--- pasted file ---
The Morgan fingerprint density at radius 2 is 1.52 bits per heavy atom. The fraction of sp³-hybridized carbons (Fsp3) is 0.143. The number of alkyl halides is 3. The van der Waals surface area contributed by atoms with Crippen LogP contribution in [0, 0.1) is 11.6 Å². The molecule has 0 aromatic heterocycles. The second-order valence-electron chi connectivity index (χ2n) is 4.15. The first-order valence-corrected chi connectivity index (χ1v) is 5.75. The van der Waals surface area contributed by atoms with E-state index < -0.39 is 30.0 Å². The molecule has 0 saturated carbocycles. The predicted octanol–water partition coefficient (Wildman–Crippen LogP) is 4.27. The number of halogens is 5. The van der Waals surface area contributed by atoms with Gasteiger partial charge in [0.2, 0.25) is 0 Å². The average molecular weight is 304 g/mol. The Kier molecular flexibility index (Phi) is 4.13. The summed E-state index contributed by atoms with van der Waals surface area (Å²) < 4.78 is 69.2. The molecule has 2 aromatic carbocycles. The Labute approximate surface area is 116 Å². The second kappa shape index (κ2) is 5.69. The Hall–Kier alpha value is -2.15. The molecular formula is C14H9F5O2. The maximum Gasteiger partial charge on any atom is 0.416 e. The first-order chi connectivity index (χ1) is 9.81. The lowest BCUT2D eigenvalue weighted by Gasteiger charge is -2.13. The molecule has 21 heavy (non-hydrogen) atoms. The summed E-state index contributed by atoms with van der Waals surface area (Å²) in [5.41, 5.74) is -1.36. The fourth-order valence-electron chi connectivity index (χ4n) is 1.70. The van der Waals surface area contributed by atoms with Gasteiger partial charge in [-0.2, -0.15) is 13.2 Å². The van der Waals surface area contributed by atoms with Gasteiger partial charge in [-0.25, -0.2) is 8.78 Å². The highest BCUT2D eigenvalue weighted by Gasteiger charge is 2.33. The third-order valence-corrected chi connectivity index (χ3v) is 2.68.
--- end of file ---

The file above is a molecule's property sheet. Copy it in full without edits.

The Morgan fingerprint density at radius 2 is 1.52 bits per heavy atom. The fraction of sp³-hybridized carbons (Fsp3) is 0.143. The number of alkyl halides is 3. The van der Waals surface area contributed by atoms with Crippen LogP contribution in [0, 0.1) is 11.6 Å². The molecule has 0 aromatic heterocycles. The second-order valence-electron chi connectivity index (χ2n) is 4.15. The first-order valence-corrected chi connectivity index (χ1v) is 5.75. The van der Waals surface area contributed by atoms with E-state index < -0.39 is 30.0 Å². The molecule has 0 saturated carbocycles. The predicted octanol–water partition coefficient (Wildman–Crippen LogP) is 4.27. The number of halogens is 5. The van der Waals surface area contributed by atoms with Gasteiger partial charge in [0.2, 0.25) is 0 Å². The average molecular weight is 304 g/mol. The Kier molecular flexibility index (Phi) is 4.13. The summed E-state index contributed by atoms with van der Waals surface area (Å²) < 4.78 is 69.2. The molecule has 2 aromatic carbocycles. The Labute approximate surface area is 116 Å². The second kappa shape index (κ2) is 5.69. The Hall–Kier alpha value is -2.15. The molecular formula is C14H9F5O2. The maximum Gasteiger partial charge on any atom is 0.416 e. The first-order chi connectivity index (χ1) is 9.81. The lowest BCUT2D eigenvalue weighted by Gasteiger charge is -2.13. The molecule has 21 heavy (non-hydrogen) atoms. The summed E-state index contributed by atoms with van der Waals surface area (Å²) in [5.41, 5.74) is -1.36. The fourth-order valence-electron chi connectivity index (χ4n) is 1.70. The van der Waals surface area contributed by atoms with Gasteiger partial charge in [-0.2, -0.15) is 13.2 Å². The van der Waals surface area contributed by atoms with Gasteiger partial charge in [-0.25, -0.2) is 8.78 Å². The highest BCUT2D eigenvalue weighted by Gasteiger charge is 2.33. The third-order valence-corrected chi connectivity index (χ3v) is 2.68.